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  1. #1
    Senior Member nans's Avatar
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    How to properly cut a chain

    Hello all i just got a new KMC Z410 NP chain for my Raleigh Sports and it seems a wee bit too long for the current set up. The chain is 1/2 x 1/8" - 112 links. I guess i can bring the the back tire back on the drop outs a little more but it looks like im going to have to cut the chain to make it fit.

    I would appreciate any suggestions as far how to properly use a chain cutter because i would hate twisting or bending up the chain to the point where its unuseable or may not link properly with the master link..

    Thanks
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  2. #2
    Senior Member Shimagnolo's Avatar
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  3. #3
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    Generally you need a chain tool to cut a chain, but if you don't have one, here are two methods you can use.

    1- if you have a steel plate with a hole in it, you can drive the pin out with a hammer and punch. Be sure the plate is flat and rigid, since you want good support, lest you bend a plate.

    2- you can grind the ends of both pins on the same outer plate down to the plate, then they punch through pretty easily and you remove the other plate from the opposite with both pins still attached. This is the normal method for large or wide industrial chains.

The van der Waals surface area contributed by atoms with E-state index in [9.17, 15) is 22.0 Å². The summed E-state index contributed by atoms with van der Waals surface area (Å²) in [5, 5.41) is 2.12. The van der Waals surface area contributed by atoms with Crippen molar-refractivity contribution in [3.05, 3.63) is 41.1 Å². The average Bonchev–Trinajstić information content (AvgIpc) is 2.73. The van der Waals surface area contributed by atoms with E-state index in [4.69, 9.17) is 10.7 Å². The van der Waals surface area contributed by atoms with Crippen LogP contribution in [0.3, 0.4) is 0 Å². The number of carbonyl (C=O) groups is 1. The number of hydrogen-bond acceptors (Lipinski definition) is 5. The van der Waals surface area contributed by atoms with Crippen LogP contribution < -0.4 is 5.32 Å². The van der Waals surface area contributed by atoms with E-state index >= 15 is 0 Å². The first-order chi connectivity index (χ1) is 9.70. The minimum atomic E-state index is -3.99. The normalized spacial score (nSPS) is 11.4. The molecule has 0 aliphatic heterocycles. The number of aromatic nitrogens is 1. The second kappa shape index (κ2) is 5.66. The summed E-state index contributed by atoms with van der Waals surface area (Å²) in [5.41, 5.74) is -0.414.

Of course, chain tools are pretty cheap, so the back up methods only make sense in unique circumstances.
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  4. #4
    Senior Member
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    Just make sure that the pin on the chain tool is *exactly* lined up with the chain pin, and watch that it doesn't 'walk' to the side too much just when the pressure starts to ratchet up before the chain pin 'pops'. :thumb

  5. #5
    Senior Member nans's Avatar
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    ok thanks for the replies.. i have a chain braker tool i converted to a cotterpin remover but it seems too big for the small bicycle chain. Looks like its built for mopeds or someting. We will see how it goes.

  6. #6
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    A new chain tool with a punch that will fit both older larger pins and newer smaller pins isn't expensive. It will save you a lot of headaches when working on chains.

    -Jenrick

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